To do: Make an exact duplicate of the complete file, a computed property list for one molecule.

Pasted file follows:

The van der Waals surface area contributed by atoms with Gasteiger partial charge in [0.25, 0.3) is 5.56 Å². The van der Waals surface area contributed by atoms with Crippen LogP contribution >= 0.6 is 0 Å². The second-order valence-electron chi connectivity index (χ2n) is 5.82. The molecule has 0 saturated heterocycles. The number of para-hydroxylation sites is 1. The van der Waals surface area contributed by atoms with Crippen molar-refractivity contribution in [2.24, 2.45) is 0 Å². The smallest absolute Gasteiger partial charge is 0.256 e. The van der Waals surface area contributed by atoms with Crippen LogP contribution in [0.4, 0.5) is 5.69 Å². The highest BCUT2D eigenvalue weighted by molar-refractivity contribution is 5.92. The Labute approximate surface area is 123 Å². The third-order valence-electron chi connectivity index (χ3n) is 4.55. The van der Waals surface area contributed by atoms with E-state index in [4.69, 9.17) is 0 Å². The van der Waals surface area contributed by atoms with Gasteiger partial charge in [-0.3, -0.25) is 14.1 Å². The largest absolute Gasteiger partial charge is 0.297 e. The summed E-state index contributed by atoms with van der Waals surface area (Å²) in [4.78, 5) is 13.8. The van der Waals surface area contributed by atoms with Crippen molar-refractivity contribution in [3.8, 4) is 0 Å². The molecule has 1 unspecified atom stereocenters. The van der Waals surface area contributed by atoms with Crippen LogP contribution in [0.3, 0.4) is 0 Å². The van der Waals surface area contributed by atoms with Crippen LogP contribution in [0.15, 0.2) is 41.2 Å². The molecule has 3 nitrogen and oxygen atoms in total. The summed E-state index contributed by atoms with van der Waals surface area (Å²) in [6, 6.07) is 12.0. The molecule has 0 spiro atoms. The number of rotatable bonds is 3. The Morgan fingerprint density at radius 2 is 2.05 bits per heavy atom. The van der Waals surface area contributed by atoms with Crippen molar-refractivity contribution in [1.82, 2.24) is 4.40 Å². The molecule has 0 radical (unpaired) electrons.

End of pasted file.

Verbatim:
The van der Waals surface area contributed by atoms with Gasteiger partial charge in [0.25, 0.3) is 5.56 Å². The van der Waals surface area contributed by atoms with Crippen LogP contribution >= 0.6 is 0 Å². The second-order valence-electron chi connectivity index (χ2n) is 5.82. The molecule has 0 saturated heterocycles. The number of para-hydroxylation sites is 1. The van der Waals surface area contributed by atoms with Crippen molar-refractivity contribution in [2.24, 2.45) is 0 Å². The smallest absolute Gasteiger partial charge is 0.256 e. The van der Waals surface area contributed by atoms with Crippen LogP contribution in [0.4, 0.5) is 5.69 Å². The highest BCUT2D eigenvalue weighted by molar-refractivity contribution is 5.92. The Labute approximate surface area is 123 Å². The third-order valence-electron chi connectivity index (χ3n) is 4.55. The van der Waals surface area contributed by atoms with E-state index in [4.69, 9.17) is 0 Å². The van der Waals surface area contributed by atoms with Gasteiger partial charge in [-0.3, -0.25) is 14.1 Å². The largest absolute Gasteiger partial charge is 0.297 e. The summed E-state index contributed by atoms with van der Waals surface area (Å²) in [4.78, 5) is 13.8. The van der Waals surface area contributed by atoms with Crippen molar-refractivity contribution in [3.8, 4) is 0 Å². The molecule has 1 unspecified atom stereocenters. The van der Waals surface area contributed by atoms with Crippen LogP contribution in [0.3, 0.4) is 0 Å². The van der Waals surface area contributed by atoms with Crippen LogP contribution in [0.15, 0.2) is 41.2 Å². The molecule has 3 nitrogen and oxygen atoms in total. The summed E-state index contributed by atoms with van der Waals surface area (Å²) in [6, 6.07) is 12.0. The molecule has 0 spiro atoms. The number of rotatable bonds is 3. The Morgan fingerprint density at radius 2 is 2.05 bits per heavy atom. The van der Waals surface area contributed by atoms with Crippen molar-refractivity contribution in [1.82, 2.24) is 4.40 Å². The molecule has 0 radical (unpaired) electrons.